every tongue confess – An Atlanta Theater Fans Review


Like many other Southern parables, Marcus Gardley’s every tongue confess at Horizon Theatre takes the audience deep into the rural south, Alabama and Kentucky in this case, to set the stage for this moral tale of redemption.

Events are unusual in this small Alabama town: Ghosts, hail, fires and intense heat, which act as a metaphor to the inflamed passionate anger that simmers inside the characters of the play. Churches are burning and a mysterious man shows up at a faith healer’s home to save them all. A young girl witnesses her mother being shot during an argument and loses her ability to speak and must be sent to live with her estranged father, who has his own fiery temper engulf the town.

The show will not appeal to everyone (the magical realism can be off putting to some), but it is an inventive piece of art worth viewing. From the actors to the creative team, this production boasts some of Atlanta’s finest talent in top form.

Minka Wiltz is nothing short of phenomenal in the role of Mother Sister, the cold, caustic faith healer. When she gets wooed by Blacksmith (Victor Love), Wiltz subtly lets the character’s rough exterior break and a softer side appears. But, Wiltz is at her best in the final scene, where she displays a flurry of emotions that captivate the audience.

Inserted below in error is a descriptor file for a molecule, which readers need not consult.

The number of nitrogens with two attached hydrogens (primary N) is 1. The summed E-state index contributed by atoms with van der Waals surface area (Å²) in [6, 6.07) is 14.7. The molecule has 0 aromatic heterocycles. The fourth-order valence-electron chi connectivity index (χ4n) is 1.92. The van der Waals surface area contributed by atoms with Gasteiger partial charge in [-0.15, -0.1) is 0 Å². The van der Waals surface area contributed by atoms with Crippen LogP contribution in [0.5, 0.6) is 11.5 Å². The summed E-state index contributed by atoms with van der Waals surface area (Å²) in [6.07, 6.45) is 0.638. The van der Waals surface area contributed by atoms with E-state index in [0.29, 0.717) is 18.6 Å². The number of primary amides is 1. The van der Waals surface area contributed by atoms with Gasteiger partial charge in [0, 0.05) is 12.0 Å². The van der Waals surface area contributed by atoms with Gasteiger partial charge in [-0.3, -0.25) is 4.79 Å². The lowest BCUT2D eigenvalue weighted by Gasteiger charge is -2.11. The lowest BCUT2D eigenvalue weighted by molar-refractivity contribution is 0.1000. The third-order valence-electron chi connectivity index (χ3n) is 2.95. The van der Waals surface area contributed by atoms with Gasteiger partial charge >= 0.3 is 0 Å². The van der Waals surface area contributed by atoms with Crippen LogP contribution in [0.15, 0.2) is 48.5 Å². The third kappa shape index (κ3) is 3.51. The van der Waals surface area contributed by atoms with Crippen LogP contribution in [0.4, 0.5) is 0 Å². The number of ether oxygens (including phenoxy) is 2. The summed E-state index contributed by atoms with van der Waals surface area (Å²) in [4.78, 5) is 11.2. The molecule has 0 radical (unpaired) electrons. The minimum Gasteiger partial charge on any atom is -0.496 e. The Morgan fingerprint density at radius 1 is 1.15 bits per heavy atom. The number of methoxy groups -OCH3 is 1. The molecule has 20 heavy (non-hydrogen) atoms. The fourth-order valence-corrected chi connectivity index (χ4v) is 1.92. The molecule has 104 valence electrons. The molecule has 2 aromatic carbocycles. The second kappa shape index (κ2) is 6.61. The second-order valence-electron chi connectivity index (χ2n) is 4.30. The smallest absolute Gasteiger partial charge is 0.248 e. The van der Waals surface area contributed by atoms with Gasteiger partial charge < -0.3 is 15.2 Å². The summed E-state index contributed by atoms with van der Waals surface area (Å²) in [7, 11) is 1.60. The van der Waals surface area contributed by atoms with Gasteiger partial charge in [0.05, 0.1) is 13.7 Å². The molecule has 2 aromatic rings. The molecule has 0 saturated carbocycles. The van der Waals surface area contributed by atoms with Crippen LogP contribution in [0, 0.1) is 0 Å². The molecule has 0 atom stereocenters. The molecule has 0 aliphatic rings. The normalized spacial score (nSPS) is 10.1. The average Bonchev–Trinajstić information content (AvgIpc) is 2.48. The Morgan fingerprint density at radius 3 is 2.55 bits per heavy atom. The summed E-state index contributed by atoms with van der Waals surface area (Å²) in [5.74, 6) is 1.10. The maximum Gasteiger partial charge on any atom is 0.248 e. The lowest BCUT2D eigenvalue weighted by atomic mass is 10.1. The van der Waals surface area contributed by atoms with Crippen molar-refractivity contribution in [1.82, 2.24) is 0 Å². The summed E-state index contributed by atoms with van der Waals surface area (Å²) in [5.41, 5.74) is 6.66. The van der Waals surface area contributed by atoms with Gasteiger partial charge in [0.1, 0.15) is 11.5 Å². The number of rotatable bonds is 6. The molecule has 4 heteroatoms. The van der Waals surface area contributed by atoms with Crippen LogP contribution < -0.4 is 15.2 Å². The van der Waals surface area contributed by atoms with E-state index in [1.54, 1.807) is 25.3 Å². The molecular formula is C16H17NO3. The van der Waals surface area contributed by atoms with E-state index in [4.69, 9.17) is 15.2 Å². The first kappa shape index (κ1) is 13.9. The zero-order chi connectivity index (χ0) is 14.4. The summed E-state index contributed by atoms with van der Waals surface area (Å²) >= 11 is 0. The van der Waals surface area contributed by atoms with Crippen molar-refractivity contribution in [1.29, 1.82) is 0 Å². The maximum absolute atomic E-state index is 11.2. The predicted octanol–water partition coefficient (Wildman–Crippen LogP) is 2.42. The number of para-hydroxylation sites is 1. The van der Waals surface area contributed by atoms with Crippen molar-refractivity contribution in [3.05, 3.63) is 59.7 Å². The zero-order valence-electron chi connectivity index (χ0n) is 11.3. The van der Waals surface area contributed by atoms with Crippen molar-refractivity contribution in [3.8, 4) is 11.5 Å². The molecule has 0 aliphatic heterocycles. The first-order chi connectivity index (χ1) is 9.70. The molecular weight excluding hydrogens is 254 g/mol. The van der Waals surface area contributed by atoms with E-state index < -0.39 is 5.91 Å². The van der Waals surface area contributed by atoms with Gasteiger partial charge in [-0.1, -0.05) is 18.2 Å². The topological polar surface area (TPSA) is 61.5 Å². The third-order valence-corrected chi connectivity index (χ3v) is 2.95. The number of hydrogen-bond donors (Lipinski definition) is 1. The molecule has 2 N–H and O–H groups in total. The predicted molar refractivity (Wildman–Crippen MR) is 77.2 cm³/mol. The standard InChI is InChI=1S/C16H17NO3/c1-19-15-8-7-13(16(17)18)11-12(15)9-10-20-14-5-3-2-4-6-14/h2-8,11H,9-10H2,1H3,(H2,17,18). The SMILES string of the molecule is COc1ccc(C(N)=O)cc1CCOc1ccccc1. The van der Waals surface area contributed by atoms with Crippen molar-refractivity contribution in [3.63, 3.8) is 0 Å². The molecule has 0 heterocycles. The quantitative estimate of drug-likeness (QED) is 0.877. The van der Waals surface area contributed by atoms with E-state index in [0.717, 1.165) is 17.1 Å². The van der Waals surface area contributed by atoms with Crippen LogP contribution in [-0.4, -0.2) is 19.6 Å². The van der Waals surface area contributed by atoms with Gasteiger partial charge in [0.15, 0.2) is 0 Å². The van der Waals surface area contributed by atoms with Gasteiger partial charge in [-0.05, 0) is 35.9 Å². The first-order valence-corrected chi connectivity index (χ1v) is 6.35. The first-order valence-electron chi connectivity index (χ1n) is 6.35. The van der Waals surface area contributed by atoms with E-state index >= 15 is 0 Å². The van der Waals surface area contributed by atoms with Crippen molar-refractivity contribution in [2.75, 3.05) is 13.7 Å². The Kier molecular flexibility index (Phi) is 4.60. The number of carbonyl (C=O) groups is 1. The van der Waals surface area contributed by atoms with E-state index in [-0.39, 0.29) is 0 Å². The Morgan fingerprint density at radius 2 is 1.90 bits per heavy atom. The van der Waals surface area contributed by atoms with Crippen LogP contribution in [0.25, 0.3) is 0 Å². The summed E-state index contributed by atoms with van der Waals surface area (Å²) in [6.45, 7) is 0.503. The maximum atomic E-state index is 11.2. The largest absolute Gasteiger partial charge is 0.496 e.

Similarly, Brian Kurlander creates a memorable role. His Stoker Pride fits the name well; the character rages through the production. Lauren Boyd gives a solid performance as his daughter. Other highlights include Love, who brings an audience-pleasing cachet to the character of Blacksmith as well as Bernardine Mitchell and Brad Raymond, who seamlessly switch between two characters each.

A unique and postmodern set designed by Moriah Curley-Clay and Isabel Curley-Clay complements Mary Parker’s lighting design. Both elements give the stage an almost surreal tone at times. Without them, Thomas W. Jones II’s staging of the magical realism would not work.

One of the season’s most provocative and creative works, every tongue confess plays through August 25, 2013 at Horizon Theatre. For tickets and more information, please visit the theater’s website. The show’s runtime is two hours with an intermission.

– Kenny Norton